In late August 2011, as I was preparing my food for the next day’s hike to the top of Mount Whitney, yellow jackets swarmed around me. Not just one or two. Twenty or thirty of the brazen little creatures were going after my turkey luncheon meat and tomatoes. I was cooking turkey bacon, too. Another batch of “meat bees” as they’re often called were going after what was supposed to be my next day’s breakfast. I wish I had brought some yellow jacket traps.

Flash forward to early September 2016, during one of the worst yellow jacket infestations the Sierra has ever seen. My husband, Patrick, and I were standing in campsites at Emerald Bay State Park Campground, researching our Lake Tahoe Camping With Privacy book. Yellow jackets swarmed around us. Their buzzing sound was a constant companion no matter where we walked in the campground. Once, as I was taking notes, there was a tickle on my leg. Without thinking I brushed at it. “Ow!” One of the little guys stung me. I felt really bad for people who were camping there that weekend. 

When you’re camping in the Sierra from late August to late September, chances are good you’re going to have a yellowjacket encounter. Some years—thankfully only rarely—it’s more than a nuisance and takes some of the pleasure out of camping. Other years, only one or two of them might hover around you as you pack up your lunch or prepare dinner. Mild winters with less snow and mild springs produce the largest number of these small wasps, because the queens are better able to survive.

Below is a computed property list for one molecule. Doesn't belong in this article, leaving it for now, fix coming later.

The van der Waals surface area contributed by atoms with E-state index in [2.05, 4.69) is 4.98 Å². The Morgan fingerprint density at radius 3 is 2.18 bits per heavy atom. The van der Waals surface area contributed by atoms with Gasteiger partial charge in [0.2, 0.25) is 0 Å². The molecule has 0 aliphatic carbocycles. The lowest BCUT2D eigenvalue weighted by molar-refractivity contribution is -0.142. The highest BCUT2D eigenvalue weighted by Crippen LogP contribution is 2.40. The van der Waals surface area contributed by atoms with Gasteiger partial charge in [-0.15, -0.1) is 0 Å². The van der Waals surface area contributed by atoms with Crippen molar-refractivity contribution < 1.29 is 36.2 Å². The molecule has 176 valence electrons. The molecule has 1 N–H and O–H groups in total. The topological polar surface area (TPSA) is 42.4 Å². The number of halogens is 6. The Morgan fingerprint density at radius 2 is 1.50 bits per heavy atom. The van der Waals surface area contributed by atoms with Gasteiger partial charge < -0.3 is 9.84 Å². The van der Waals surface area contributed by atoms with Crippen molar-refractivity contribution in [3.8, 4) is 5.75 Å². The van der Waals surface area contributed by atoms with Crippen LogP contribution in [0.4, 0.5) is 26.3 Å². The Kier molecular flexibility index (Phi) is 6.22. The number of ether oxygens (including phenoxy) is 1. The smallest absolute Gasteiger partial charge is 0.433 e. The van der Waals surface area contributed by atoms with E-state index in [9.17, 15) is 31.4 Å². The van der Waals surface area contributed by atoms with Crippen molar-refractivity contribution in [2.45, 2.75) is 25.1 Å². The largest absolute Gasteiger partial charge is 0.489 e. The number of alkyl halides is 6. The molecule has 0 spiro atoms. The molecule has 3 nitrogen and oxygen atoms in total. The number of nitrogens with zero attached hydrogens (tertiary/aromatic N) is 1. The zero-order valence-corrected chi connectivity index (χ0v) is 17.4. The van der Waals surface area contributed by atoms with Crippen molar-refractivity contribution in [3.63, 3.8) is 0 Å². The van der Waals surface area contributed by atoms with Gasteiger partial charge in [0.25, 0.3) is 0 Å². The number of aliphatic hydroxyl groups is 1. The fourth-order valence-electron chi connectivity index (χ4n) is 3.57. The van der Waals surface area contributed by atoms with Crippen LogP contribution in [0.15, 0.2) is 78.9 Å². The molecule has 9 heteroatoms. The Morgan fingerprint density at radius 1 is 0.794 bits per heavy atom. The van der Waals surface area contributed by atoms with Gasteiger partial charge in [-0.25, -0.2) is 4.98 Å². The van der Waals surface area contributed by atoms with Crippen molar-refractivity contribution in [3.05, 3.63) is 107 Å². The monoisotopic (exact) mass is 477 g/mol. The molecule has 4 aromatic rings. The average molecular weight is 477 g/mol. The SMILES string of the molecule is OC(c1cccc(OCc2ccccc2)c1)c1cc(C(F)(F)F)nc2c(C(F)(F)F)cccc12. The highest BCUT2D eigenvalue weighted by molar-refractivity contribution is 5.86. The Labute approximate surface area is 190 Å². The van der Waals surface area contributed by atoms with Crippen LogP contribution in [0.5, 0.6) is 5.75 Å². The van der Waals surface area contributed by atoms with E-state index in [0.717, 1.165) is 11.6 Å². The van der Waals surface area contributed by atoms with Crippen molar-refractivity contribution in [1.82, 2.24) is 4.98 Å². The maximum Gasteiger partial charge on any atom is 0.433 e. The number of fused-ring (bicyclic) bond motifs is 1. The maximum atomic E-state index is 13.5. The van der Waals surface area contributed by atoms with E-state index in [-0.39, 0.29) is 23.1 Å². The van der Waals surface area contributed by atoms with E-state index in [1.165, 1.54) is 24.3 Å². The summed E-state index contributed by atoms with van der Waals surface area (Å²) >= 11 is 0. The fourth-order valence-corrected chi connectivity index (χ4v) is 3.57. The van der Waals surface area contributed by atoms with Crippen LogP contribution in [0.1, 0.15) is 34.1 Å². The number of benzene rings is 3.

While you can’t get rid of the meat bees completely, especially in bad years, here are some suggestions on how to keep them from ruining your camping trip. 

The Buzz on Sierra Yellow Jackets

First, let’s talk about who these little creatures are. After all, it helps to know your enemy. 

At Lake Tahoe and the Sierra, the yellow jackets that dive bomb your meat and sweets are mostly Western Yellow Jackets (Vespula pennsylvanica). The Common Yellow Jacket (Vespula vulgaris) might also be buzzing around and can scavenge for protein-packed and sugary foods. Yellow jackets can make any camper’s life miserable. But they’re actually beneficial and eat insects that destroy your garden plants. 

As summer wears on and the yellow jacket numbers grow, their normal food supply isn’t enough to feed them all. The meat bees must seek out other food. By late summer, the yellow jackets need a lot of sugar to help the queen and workers do their job. That’s why they like to go after your sweet beverages and desserts. But they still need protein during this time. So, meat bees will  live up to their nickname by hovering over your hamburgers, hot dogs, and steaks. 

How To Reduce a Yellow Jacket Invasion at Your Campsite